me_little_me

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I remember back in the '90s when Atlanta's MARTA was being extended to within a mile of my home. My neighbor, a Southern gentleman (read bigot), was against it because inner city people would use it to commit theft in the neighborhood. Actually, they wanted to get to the still low (but better) paying jobs providing service to people like him at stores, restaurants, etc. But he didn't want rail in "his backyard".
Funny, in the years later when I used MARTA after it was bextended to go to the central city and to the airport, I never saw a single minority carrying a stolen TV on the train.
 

Deni

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I remember back in the '90s when Atlanta's MARTA was being extended to within a mile of my home. My neighbor, a Southern gentleman (read bigot), was against it because inner city people would use it to commit theft in the neighborhood. Actually, they wanted to get to the still low (but better) paying jobs providing service to people like him at stores, restaurants, etc. But he didn't want rail in "his backyard".
Funny, in the years later when I used MARTA after it was bextended to go to the central city and to the airport, I never saw a single minority carrying a stolen TV on the train.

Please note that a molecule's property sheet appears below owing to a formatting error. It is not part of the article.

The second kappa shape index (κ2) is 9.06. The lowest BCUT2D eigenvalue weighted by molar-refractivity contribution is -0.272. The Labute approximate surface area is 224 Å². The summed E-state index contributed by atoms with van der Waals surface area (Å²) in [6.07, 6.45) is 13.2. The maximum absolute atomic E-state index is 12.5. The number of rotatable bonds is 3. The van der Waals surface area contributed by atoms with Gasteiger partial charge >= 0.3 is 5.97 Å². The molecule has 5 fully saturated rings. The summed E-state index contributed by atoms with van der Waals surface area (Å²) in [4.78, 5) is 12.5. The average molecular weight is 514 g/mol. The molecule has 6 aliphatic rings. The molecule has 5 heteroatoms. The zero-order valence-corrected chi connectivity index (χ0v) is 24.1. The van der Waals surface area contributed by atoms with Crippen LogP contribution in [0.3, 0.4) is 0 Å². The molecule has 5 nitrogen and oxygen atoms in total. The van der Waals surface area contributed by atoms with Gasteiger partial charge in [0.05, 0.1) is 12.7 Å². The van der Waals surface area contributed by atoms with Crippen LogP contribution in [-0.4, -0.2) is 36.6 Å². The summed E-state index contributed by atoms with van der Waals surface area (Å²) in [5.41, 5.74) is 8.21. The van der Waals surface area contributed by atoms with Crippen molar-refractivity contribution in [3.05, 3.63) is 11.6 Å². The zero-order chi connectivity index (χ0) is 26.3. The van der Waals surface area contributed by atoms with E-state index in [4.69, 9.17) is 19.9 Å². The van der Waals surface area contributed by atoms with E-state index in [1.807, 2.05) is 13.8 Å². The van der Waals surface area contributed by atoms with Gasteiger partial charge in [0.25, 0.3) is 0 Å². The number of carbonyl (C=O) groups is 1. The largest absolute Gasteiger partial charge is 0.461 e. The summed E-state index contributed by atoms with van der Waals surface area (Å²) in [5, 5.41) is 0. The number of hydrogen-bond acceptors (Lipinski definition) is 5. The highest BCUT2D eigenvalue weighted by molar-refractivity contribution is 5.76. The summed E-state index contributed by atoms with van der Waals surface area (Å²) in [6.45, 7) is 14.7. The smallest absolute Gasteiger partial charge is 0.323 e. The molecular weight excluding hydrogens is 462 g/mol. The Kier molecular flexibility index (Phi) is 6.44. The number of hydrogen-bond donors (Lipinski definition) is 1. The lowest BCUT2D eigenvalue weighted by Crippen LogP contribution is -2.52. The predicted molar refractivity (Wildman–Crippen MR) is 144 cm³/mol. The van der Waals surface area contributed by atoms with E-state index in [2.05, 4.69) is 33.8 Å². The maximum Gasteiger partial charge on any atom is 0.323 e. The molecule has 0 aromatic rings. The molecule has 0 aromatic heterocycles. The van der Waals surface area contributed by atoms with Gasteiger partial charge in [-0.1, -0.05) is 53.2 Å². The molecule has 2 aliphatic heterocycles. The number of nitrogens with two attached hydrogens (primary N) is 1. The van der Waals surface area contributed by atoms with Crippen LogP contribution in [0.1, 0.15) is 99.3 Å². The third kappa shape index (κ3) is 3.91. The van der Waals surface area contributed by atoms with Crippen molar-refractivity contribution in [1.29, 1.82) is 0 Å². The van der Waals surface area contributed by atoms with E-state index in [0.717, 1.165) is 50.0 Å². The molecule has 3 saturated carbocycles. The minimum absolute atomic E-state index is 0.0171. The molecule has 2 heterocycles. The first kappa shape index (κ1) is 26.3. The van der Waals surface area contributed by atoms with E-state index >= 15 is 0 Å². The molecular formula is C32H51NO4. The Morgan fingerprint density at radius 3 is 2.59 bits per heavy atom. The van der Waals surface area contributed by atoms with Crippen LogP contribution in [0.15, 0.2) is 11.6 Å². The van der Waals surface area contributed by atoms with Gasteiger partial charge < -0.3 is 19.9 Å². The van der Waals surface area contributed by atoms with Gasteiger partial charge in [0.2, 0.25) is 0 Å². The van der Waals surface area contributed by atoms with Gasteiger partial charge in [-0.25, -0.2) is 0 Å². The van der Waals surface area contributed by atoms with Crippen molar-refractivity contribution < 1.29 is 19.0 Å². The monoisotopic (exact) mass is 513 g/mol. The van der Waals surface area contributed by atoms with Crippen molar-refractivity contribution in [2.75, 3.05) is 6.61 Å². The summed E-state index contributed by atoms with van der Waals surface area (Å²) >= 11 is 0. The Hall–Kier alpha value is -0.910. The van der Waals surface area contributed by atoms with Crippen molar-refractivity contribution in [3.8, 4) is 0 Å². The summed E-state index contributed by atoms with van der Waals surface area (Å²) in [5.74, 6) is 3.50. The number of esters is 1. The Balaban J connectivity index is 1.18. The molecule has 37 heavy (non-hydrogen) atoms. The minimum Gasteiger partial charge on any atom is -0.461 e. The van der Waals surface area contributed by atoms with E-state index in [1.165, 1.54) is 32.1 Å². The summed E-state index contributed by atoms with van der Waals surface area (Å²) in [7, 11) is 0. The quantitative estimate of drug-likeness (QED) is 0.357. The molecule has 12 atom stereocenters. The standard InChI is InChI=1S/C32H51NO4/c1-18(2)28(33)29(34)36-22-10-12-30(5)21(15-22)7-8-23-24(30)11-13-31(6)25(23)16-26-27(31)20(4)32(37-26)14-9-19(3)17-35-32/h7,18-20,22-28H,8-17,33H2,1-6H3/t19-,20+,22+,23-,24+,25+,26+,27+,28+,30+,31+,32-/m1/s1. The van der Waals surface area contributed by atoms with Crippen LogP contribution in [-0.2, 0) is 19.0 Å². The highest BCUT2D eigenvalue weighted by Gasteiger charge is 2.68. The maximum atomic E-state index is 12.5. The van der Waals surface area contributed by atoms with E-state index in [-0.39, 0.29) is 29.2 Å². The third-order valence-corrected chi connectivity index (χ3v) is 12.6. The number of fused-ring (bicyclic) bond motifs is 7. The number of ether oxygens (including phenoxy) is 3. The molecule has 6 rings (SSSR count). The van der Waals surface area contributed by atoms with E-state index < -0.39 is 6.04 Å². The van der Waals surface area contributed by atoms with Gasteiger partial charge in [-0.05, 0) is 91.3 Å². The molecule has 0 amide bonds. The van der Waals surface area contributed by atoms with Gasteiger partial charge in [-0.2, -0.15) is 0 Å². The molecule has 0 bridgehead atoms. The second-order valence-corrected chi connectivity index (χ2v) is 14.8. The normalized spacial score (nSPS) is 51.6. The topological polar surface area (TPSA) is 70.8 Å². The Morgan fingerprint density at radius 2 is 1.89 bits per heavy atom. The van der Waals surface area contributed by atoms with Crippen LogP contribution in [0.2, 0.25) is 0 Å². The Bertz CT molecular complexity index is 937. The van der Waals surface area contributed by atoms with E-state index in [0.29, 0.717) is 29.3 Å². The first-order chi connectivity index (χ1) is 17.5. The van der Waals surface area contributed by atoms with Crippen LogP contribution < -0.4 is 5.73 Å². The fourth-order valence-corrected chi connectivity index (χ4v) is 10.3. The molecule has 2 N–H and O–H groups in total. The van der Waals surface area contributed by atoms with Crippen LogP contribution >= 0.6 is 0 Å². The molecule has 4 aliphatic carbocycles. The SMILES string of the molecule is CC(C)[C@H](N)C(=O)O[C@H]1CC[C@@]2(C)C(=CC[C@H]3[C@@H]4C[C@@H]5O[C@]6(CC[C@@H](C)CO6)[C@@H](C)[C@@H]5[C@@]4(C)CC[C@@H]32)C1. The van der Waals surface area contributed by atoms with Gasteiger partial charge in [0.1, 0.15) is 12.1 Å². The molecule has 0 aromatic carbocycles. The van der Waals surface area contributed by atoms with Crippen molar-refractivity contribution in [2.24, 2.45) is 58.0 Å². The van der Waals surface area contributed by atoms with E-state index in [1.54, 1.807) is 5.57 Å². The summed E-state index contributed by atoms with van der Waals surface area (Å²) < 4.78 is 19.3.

Getaway trains never caught on for some reason.
 

jis

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I remember back in the '90s when Atlanta's MARTA was being extended to within a mile of my home. My neighbor, a Southern gentleman (read bigot), was against it because inner city people would use it to commit theft in the neighborhood. Actually, they wanted to get to the still low (but better) paying jobs providing service to people like him at stores, restaurants, etc. But he didn't want rail in "his backyard".
Funny, in the years later when I used MARTA after it was bextended to go to the central city and to the airport, I never saw a single minority carrying a stolen TV on the train.
This is not unique to Atlanta or the South. It is the most common argument tendered against the expansion of any Commuter lines in New Jersey. We in the advocacy community euphemistically call it the "Those people" argument.
 

Bob Dylan

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This is not unique to Atlanta or the South. It is the most common argument tendered against the expansion of any Commuter lines in New Jersey. We in the advocacy community euphemistically call it the "Those people" argument.
Yep, it's always " they" and "them" that stir up the bigots.
 

flitcraft

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My favorite NIMBY's are the ones who move in next to infrastructure of any kind (rail line, airport, hydro ROW) then complain that it's there.